1. Amor has finally locked the doors as per the very sad [Closing Announcement]. You should still be able to read threads and conversations (just in case you are late to getting things saved) up until AUGUST 1st. All subscriptions have also been cancelled so no one is donation billed for a dead site!

WORLDBUILDING SERVICE Koori's, like, whatever kinna culturalingosocio differences stepping off point?

Discussion in 'Inspiration' started by Kooriryu, Nov 5, 2016.


    Hey, have you ever had a hard time stepping out of your gross, fleshy human worldview but you're super into making non-human and non-humanoid peoples with their own cultures to give your worldbuilding that much more credibility? Of course because “If we can't write diversity into sci-fi, then what's the point? You don't create new worlds to give them all the same limits of the old ones.” - Jane Espenson

    I mean Espenson was talking about race, orientation etc. in that quote but for those of you who squirm around this subject y'all are free as a bird to go and twist that shit to mean you really wanna create a race of cat people but you don't want them to be a group of smooth-talking, tricksy, mystical whatever lithe, slender human-made assumption whatevers.

    Also this shit ain't mine-"mine" so any y'all that ran across some kinda writing exercise prompt post that had you stop for a minute going, ".... Huh. I hadn't really considered that angle." drop this shit off in here

    Like so:

    via http://official-data.tumblr.com/post/142347083254/a-thought-i-had-about-alien-languages-on-earth

    "A thought I had about alien languages. On Earth, there are many languages that distinguish elder brother/sister from younger brother/sister. There are also some languages that distinguish between an uncle/aunt who is older than one’s parent vs younger than one’s parent (e.g., in Chinese, father’s older brother is a different word than father’s younger brother). However, there are, to the best of my knowledge, no languages that distinguish “uncle/aunt who is older than oneself” vs “uncle/aunt who is younger than oneself.”​

    Not surprising, of course, since it’s rather unusual to have an uncle or aunt who is younger than oneself. It does happen, of course, but it’s rather the exception to the rule, and “uncle/aunt” is generally understood to mean an older relative.​

    However, in many animals this is by no means uncommon. A cat, for example, can easily have a kitten at the same time that it’s a several-times-great grandmother, since a cat’s reproductive lifespan is many times longer than its childhood.​

    Suppose you had an alien with a life cycle more like that. I suspect that most sapients wouldn’t have quite that much overlap. Most sapient species are likely to have significantly extended childhoods, since intelligence requires greater time for learning. Still, one could readily imagine a species where it’s quite common to continue having children well after grandchildren begin being born (it’s theorized that menopause in humans evolved to enable mothers to help raise their grandchildren, so presumably such a species would have, in its evolutionary past, less grandmotherly assistance, or possibly that pregnancy/childbirth would be much less taxing - perhaps an egg-laying species?). Thus, it might be quite common to have an uncle/aunt who is younger, and conversely, a nephew/niece who is older.​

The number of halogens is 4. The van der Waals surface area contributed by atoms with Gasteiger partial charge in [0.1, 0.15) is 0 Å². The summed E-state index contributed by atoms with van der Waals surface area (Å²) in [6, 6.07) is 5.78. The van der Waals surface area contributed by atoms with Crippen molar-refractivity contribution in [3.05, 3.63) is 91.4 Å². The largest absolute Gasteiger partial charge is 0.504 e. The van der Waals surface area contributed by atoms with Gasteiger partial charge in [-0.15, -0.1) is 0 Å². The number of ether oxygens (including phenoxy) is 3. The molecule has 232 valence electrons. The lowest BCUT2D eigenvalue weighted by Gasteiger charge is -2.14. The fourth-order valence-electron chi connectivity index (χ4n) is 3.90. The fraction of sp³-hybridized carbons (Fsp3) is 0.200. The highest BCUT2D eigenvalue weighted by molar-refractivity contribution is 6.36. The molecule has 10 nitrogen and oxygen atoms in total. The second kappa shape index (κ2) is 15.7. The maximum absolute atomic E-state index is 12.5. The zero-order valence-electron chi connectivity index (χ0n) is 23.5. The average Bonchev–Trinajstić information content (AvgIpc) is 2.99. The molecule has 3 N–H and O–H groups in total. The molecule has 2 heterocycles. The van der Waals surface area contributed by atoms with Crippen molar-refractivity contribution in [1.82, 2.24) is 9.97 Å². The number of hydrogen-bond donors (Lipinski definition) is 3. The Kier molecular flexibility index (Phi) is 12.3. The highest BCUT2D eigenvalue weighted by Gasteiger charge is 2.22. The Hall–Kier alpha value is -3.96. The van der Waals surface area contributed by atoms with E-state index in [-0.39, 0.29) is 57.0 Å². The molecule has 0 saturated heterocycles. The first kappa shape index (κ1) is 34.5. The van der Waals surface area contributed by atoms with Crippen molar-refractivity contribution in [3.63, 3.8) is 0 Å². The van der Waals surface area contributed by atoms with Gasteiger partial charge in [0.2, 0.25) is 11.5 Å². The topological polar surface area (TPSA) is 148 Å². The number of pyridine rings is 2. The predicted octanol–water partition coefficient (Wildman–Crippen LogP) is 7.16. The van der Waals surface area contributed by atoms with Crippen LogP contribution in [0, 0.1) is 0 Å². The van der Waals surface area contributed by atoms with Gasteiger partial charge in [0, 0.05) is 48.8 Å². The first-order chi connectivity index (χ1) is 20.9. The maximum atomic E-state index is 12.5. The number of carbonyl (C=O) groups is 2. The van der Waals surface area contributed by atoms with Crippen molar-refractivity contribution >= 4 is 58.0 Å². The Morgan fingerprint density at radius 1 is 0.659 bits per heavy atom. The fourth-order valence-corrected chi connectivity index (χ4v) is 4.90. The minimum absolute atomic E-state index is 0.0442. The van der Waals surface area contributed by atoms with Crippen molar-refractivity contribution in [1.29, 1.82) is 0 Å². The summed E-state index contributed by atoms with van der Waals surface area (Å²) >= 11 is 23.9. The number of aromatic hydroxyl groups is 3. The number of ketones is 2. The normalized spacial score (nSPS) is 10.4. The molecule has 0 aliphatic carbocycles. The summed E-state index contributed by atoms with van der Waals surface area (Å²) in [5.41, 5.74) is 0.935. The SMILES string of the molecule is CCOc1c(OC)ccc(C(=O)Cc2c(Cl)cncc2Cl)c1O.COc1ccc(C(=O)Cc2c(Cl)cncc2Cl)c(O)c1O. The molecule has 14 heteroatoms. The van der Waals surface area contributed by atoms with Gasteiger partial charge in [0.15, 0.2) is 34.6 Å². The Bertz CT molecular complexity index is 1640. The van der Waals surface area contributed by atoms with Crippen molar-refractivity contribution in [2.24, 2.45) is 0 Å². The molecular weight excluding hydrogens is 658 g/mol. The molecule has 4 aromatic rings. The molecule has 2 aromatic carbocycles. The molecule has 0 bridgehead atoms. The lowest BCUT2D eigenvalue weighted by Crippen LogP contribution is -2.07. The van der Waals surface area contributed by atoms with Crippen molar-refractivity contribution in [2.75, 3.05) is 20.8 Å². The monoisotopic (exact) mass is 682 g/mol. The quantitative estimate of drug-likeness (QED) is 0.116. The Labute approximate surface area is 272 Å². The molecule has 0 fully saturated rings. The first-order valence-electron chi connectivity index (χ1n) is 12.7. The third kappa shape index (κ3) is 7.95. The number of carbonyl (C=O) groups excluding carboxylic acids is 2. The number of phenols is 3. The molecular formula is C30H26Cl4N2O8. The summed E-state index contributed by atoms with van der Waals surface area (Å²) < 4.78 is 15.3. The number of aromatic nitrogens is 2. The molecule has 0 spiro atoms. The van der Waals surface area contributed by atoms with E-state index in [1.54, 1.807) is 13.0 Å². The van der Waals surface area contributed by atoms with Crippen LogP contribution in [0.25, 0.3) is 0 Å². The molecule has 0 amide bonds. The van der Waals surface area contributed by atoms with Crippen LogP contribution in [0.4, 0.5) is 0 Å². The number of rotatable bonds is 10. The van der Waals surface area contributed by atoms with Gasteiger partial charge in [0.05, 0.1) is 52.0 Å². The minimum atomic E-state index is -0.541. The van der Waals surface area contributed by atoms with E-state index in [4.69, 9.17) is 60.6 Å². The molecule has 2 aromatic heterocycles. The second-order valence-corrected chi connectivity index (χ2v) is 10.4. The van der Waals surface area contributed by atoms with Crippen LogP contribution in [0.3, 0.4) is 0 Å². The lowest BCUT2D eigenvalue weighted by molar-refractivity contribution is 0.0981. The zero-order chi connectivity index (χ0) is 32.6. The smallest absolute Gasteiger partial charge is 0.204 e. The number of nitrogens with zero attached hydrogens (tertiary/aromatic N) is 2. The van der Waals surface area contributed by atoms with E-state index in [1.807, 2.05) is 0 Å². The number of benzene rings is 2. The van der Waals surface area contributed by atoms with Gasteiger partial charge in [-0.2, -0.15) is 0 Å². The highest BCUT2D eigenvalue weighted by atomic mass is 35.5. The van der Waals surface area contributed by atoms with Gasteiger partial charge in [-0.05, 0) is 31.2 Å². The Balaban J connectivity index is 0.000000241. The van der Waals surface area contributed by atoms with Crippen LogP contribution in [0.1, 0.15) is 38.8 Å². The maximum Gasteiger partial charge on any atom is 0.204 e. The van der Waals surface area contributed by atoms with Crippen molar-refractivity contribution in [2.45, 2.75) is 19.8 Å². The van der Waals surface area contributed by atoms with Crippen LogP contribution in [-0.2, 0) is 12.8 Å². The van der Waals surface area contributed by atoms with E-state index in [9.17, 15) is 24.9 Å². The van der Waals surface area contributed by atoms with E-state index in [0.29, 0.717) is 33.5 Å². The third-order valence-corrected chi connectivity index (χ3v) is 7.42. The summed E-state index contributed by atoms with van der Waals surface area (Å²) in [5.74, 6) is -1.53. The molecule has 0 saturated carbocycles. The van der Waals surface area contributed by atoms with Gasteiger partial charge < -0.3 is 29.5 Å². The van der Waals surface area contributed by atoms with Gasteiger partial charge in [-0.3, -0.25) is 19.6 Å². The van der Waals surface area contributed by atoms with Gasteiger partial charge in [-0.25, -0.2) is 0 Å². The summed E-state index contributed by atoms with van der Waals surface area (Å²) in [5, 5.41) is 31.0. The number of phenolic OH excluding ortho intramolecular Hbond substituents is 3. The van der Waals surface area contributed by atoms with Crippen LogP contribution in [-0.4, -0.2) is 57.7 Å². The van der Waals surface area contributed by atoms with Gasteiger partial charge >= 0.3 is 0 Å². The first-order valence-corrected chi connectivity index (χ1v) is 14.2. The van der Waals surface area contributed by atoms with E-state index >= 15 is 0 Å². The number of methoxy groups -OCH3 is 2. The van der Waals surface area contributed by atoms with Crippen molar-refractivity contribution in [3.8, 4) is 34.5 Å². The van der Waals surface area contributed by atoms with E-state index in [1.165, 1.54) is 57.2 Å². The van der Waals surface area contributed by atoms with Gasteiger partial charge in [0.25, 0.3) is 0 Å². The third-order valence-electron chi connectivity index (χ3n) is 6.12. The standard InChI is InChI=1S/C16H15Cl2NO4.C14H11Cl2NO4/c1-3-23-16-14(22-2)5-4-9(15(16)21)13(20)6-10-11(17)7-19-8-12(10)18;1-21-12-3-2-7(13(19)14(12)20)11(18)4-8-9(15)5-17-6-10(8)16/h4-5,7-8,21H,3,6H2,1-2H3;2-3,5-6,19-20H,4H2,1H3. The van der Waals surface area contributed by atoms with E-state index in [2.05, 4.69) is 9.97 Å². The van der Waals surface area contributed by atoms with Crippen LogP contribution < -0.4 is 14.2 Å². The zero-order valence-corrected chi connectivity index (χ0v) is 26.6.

In fact, they might not even *have* words for uncle/aunt or nephew/niece. Relative age might be more important for them than generational differences. So they might have a word for “relative of approximately the same age”, which would include siblings as well as uncles/aunts/nephews/nieces/cousins close to one’s age, a word for “relative close in age to one’s parent”, a word for “relative close in age to one’s children [or young enough to be one’s child]”, etc."​

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  2. oh shit, finally happened upon that one post that was the inspiration behind this shit to begin with

    via: http://galaxa-13.tumblr.com/post/152353751775/you-know-what-i-want-more-of-variety-in-aliens

    You know what I want more of? Variety in aliens. No, I don’t mean more designs for alien species. I mean variety within a species. They always seem to have the same government, the same culture, the same religion, the same language. Come on, humans don’t work that way!
    “Say, there’s a Qualar over there. What are they saying?”

    “No idea.”
    “That’s a Kinzian Qualar. I’m a Surolian Qualar. You’d have just as much luck understanding them as I would. You’re lucky I even speak Human.”

    “Human isn’t a language.”

  3. woop


    Humans have always had the impulse to cast alien life in our image, says British science writer Philip Ball. It’s a tendency that goes back centuries, and has only been propagated by modern science fiction. In this video by Adam D'Arpino for Aeon, Bell argues that this tendency could actually be limiting us in the search for aliens. “When we start speculating about what advanced extraterrestrials are like, we’re really just talking about ourselves,” he says. “Such failures of imagination can become a straightjacket for our thinking. How can we move beyond solipsism and Hollywood tropes?”​
    • Agree Agree x 1